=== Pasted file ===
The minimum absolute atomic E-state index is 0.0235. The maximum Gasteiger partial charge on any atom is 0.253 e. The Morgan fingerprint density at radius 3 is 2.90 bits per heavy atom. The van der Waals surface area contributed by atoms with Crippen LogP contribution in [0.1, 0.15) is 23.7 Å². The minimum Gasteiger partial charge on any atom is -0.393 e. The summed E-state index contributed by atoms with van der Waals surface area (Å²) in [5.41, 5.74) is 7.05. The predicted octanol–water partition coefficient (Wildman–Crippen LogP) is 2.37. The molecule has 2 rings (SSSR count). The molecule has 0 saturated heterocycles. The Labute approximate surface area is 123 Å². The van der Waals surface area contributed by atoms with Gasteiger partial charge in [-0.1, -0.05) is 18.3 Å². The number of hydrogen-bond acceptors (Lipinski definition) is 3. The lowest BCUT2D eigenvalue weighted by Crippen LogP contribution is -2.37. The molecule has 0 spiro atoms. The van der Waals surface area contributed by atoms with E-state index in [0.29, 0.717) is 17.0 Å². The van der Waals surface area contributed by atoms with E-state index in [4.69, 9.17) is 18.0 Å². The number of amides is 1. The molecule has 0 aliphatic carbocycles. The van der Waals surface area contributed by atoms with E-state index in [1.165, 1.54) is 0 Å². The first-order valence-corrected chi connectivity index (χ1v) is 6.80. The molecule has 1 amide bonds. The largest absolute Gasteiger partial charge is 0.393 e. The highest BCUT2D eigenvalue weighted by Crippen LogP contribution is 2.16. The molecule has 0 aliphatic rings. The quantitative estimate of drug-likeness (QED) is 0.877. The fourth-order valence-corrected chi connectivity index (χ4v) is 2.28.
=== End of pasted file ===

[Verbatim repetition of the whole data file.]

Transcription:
The minimum absolute atomic E-state index is 0.0235. The maximum Gasteiger partial charge on any atom is 0.253 e. The Morgan fingerprint density at radius 3 is 2.90 bits per heavy atom. The van der Waals surface area contributed by atoms with Crippen LogP contribution in [0.1, 0.15) is 23.7 Å². The minimum Gasteiger partial charge on any atom is -0.393 e. The summed E-state index contributed by atoms with van der Waals surface area (Å²) in [5.41, 5.74) is 7.05. The predicted octanol–water partition coefficient (Wildman–Crippen LogP) is 2.37. The molecule has 2 rings (SSSR count). The molecule has 0 saturated heterocycles. The Labute approximate surface area is 123 Å². The van der Waals surface area contributed by atoms with Gasteiger partial charge in [-0.1, -0.05) is 18.3 Å². The number of hydrogen-bond acceptors (Lipinski definition) is 3. The lowest BCUT2D eigenvalue weighted by Crippen LogP contribution is -2.37. The molecule has 0 spiro atoms. The van der Waals surface area contributed by atoms with E-state index in [0.29, 0.717) is 17.0 Å². The van der Waals surface area contributed by atoms with E-state index in [4.69, 9.17) is 18.0 Å². The number of amides is 1. The molecule has 0 aliphatic carbocycles. The van der Waals surface area contributed by atoms with E-state index in [1.165, 1.54) is 0 Å². The first-order valence-corrected chi connectivity index (χ1v) is 6.80. The molecule has 1 amide bonds. The largest absolute Gasteiger partial charge is 0.393 e. The highest BCUT2D eigenvalue weighted by Crippen LogP contribution is 2.16. The molecule has 0 aliphatic rings. The quantitative estimate of drug-likeness (QED) is 0.877. The fourth-order valence-corrected chi connectivity index (χ4v) is 2.28.